For humans, that difference in outcomes — the different error rate — would have been caused by the fact that computing exactly the same table with two different algorithms felt different. But it would not have felt different to the Difference Engine. It had no feelings. Experiencing boredom was one of many cognitive tasks at which the Difference Engine would have been hopelessly inferior to humans. Nor was it capable of knowing or proving, as Babbage did, that the two algorithms would give identical results if executed accurately. Still less was it capable of wanting, as he did, to benefit seafarers and humankind in general. In fact, its repertoire was confined to evaluating a tiny class of specialised mathematical functions (basically, power series in a single variable).

Thinking about how he could enlarge that repertoire, Babbage first realised that the programming phase of the Engine’s operation could itself be automated: the initial settings of the cogs could be encoded on punched cards. And then he had an epoch-making insight. The Engine could be adapted to punch new cards and store them for its own later use, making what we today call a computer memory. If it could run for long enough — powered, as he envisaged, by a steam engine — and had an unlimited supply of blank cards, its repertoire would jump from that tiny class of mathematical functions to the set of all computations that can possibly be performed by any physical object. That’s universality.

Babbage called this improved machine the Analytical Engine. He and Lovelace understood that its universality would give it revolutionary potential to improve almost every scientific endeavour and manufacturing process, as well as everyday life. They showed remarkable foresight about specific applications. They knew that it could be programmed to do algebra, play chess, compose music, process images and so on. Unlike the Difference Engine, it could be programmed to use exactly the same method as humans used to make those tables. And prove that the two methods must give the same answers, and do the same error-checking and proofreading (using, say, optical character recognition) as well.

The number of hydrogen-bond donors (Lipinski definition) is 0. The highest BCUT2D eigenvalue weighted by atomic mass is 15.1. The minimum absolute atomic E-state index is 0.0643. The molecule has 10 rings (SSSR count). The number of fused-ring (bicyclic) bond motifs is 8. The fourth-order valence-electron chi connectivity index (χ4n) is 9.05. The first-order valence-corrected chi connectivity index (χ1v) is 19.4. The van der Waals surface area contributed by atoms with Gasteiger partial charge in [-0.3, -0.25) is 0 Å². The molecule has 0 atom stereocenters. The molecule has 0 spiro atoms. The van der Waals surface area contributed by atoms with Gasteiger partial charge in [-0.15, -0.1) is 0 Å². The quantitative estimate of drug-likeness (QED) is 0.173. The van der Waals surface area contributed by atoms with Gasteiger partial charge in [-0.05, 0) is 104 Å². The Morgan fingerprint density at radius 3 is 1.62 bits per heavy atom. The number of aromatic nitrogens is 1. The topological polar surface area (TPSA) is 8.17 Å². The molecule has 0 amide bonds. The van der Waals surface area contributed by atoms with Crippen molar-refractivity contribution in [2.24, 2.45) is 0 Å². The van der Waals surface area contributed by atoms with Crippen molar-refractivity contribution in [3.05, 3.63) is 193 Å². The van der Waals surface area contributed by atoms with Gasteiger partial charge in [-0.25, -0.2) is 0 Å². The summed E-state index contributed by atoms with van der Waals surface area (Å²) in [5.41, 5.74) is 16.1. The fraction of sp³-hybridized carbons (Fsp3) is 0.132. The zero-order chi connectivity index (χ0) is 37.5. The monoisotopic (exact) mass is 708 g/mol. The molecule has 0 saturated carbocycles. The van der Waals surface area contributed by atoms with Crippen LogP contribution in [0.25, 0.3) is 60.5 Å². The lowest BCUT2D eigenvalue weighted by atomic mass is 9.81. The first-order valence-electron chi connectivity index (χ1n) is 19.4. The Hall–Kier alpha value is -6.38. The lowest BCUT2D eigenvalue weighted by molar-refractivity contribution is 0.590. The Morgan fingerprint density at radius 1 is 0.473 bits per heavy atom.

But could the Analytical Engine feel the same boredom? Could it feel anything? Could it want to better the lot of humankind (or of Analytical Enginekind)? Could it disagree with its programmer about its programming? Here is where Babbage and Lovelace’s insight failed them. They thought that some cognitive functions of the human brain were beyond the reach of computational universality. As Lovelace wrote, ‘The Analytical Engine has no pretensions whatever to originate anything. It can do whatever we know how to order it to perform. It can follow analysis; but it has no power of anticipating any analytical relations or truths.’

And yet ‘originating things’, ‘following analysis’, and ‘anticipating analytical relations and truths’ are all behaviours of brains and, therefore, of the atoms of which brains are composed. Such behaviours obey the laws of physics. So it follows inexorably from universality that, with the right program, an Analytical Engine would undergo them too, atom by atom and step by step. True, the atoms in the brain would be emulated by metal cogs and levers rather than organic material — but in the present context, inferring anything substantive from that distinction would be rank racism.

Despite their best efforts, Babbage and Lovelace failed almost entirely to convey their enthusiasm about the Analytical Engine to others. In one of the great might-have-beens of history, the idea of a universal computer languished on the back burner of human thought. There it remained until the 20th century, when Alan Turing arrived with a spectacular series of intellectual tours de force, laying the foundations of the classical theory of computation, establishing the limits of computability, participating in the building of the first universal classical computer and, by helping to crack the Enigma code, contributing to the Allied victory in the Second World War.

Turing fully understood universality. In his 1950 paper ‘Computing Machinery and Intelligence’, he used it to sweep away what he called ‘Lady Lovelace’s objection’, and every other objection both reasonable and unreasonable. He concluded that a computer program whose repertoire included all the distinctive attributes of the human brain — feelings, free will, consciousness and all — could be written.

This astounding claim split the intellectual world into two camps, one insisting that AGI was none the less impossible, and the other that it was imminent. Both were mistaken. The first, initially predominant, camp cited a plethora of reasons ranging from the supernatural to the incoherent. All shared the basic mistake that they did not understand what computational universality implies about the physical world, and about human brains in particular.